chocolate process

Dutch Processed

Sometimes people ask me “What is Dutch Process Chocolate?” Basically, this is chocolate that has been treated with an alkali. The process results in enhanced color, lower acidity, better solubility, and less flavor.

Back in the 1820’s a Dutch chemist by the name of Van Houten developed the process by which one can darken chocolate as well as reduce its bitterness. Unfortunately this process also reduces the chocolate flavor.

Even so there is a perceived benefit to the consumer. The darker chocolate color is generally thought of as being of higher quality.  (It’s best to read a label because “dark chocolate” is not Dutched, rather dutched chocolate is darker than its non-Dutched counterpart.)

The darkest, chemically altered cocoa is called black cocoa. And, it’s the ingredient in the top and bottom parts of Oreo cookies.

While we might like the look of the darker chocolate, the Dutch process greatly reduces the antioxidant benefits of chocolate.  So if you are looking for healthy chocolates avoid Dutch process.

You can learn more chocolate facts at Chocolate University Online.

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Posted by Primal Chocolate Therapist - January 20, 2009 at 8:24 am

Categories: chocolate articles, chocolate nutrition, chocolate process   Tags: , ,

From the Bean to the Bar

There is much more to making fine chocolate than picking a cacao bean and cooking it. Going from tree to chocolate bar takes a special touch to achieve the perfection you’re looking for.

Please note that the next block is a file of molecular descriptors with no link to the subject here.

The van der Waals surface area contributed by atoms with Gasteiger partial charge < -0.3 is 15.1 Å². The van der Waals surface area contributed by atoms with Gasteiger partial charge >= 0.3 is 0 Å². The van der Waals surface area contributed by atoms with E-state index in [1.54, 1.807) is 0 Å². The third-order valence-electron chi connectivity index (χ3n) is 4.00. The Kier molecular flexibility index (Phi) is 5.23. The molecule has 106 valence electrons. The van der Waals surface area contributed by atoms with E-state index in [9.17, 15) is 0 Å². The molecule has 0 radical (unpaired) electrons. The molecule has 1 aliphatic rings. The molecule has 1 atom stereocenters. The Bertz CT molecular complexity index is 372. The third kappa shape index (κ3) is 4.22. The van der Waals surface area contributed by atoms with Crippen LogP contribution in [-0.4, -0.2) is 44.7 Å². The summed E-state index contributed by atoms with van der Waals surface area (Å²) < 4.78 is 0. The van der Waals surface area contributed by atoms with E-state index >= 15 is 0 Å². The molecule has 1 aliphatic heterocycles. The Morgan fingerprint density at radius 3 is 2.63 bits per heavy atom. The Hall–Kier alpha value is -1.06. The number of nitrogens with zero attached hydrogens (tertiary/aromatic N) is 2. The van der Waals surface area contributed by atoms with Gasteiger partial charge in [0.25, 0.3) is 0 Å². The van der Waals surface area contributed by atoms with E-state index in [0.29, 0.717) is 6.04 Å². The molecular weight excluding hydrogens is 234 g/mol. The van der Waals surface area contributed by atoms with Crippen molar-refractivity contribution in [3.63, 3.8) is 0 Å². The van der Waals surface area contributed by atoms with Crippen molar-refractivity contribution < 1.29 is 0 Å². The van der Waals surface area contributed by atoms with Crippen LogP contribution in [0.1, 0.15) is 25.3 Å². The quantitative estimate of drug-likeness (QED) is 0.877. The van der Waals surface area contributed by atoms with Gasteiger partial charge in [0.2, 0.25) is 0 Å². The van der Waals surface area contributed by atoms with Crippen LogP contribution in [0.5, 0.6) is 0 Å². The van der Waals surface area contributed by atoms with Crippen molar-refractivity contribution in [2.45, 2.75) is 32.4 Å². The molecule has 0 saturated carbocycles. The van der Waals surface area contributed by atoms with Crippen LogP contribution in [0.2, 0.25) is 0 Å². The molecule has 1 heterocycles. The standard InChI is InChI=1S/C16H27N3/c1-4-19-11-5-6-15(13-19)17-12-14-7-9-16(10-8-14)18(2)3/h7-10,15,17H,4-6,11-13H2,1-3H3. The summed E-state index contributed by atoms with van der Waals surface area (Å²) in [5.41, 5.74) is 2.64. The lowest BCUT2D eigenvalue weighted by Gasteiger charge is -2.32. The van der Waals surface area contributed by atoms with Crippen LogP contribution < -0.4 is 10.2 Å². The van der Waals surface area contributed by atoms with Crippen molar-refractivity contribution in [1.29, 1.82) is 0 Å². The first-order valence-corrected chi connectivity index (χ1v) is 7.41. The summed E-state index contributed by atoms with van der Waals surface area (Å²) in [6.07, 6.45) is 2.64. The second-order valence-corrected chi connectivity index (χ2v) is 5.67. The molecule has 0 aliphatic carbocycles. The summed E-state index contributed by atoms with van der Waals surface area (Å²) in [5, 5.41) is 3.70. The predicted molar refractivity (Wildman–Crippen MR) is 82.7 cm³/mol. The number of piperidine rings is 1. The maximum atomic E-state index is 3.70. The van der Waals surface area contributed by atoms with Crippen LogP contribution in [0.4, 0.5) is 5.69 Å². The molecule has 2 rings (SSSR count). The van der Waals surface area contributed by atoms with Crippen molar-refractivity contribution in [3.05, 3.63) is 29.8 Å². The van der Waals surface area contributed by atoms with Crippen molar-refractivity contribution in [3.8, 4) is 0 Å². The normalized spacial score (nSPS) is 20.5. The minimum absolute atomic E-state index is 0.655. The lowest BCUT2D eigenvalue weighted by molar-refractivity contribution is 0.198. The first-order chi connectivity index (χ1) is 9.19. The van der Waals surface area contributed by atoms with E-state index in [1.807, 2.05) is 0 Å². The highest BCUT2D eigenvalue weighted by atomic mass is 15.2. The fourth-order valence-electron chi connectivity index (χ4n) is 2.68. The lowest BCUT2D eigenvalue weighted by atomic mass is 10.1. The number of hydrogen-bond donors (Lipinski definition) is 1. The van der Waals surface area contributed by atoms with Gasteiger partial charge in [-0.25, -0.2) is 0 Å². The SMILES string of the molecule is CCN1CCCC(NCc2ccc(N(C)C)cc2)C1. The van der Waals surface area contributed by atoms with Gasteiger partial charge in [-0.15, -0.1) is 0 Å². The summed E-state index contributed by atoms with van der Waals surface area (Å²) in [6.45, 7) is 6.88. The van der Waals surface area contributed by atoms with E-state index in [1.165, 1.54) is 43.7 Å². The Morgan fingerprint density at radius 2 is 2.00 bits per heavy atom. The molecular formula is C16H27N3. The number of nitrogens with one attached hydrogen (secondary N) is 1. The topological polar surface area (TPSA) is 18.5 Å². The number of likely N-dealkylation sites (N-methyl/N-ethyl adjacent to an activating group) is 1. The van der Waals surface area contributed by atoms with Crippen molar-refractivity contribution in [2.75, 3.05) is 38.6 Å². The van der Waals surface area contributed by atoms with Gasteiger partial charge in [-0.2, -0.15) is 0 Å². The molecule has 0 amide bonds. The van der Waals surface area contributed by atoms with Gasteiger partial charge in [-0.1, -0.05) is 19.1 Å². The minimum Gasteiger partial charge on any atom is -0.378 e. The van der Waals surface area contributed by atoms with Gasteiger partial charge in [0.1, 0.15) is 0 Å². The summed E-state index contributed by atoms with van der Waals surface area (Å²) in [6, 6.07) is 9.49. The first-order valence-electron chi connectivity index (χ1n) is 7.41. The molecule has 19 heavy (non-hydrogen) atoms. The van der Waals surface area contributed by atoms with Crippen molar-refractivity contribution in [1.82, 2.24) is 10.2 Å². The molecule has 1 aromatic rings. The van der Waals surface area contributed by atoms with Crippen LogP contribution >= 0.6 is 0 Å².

Bean selection is the first step in making chocolate. If the bean chosen isn’t of high quality, the end result will be a less than desirable chocolate.  Therefore, many fine chocolate makers take time to personally select the best beans.

Once a chocolatier selects the beans they are roasted.  The roasting process has a great impact on the finished flavor.  After roasting, the beans are put into a grinding process.  The pulverized mass is called chocolate liquor and is turned into the actual chocolate.

To create the final chocolate bar from chocolate liquor, sugar and other ingredients are added to the liquor.  Then another grinding process called refining is begun.  Refining crushes everything and helps ensure that that the chocolate bar doesn’t have a grainy feeling in your mouth.  Following the refining process, the mix is cooked and stirred in a process called conching.  This step can take place over a few hours or days.  It is at this point that chocolate begins to take on the flavor that most chocoholics love.

After conching, cocoa butter can be added to change the flow.  Then the chocolate can be put into its final form, liquid or solid.  If the final product is in solid form it must be tempered.  Then it is packaged and shipped.  If it took the form of a chocolate bar, now it’s finally ready for you to purchase and eat.  Yum.

For a fun and tasty chocolate education visit Chocolate University Online.

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Posted by Primal Chocolate Therapist - December 19, 2008 at 8:30 am

Categories: chocolate articles, chocolate process   Tags: , , , , , , ,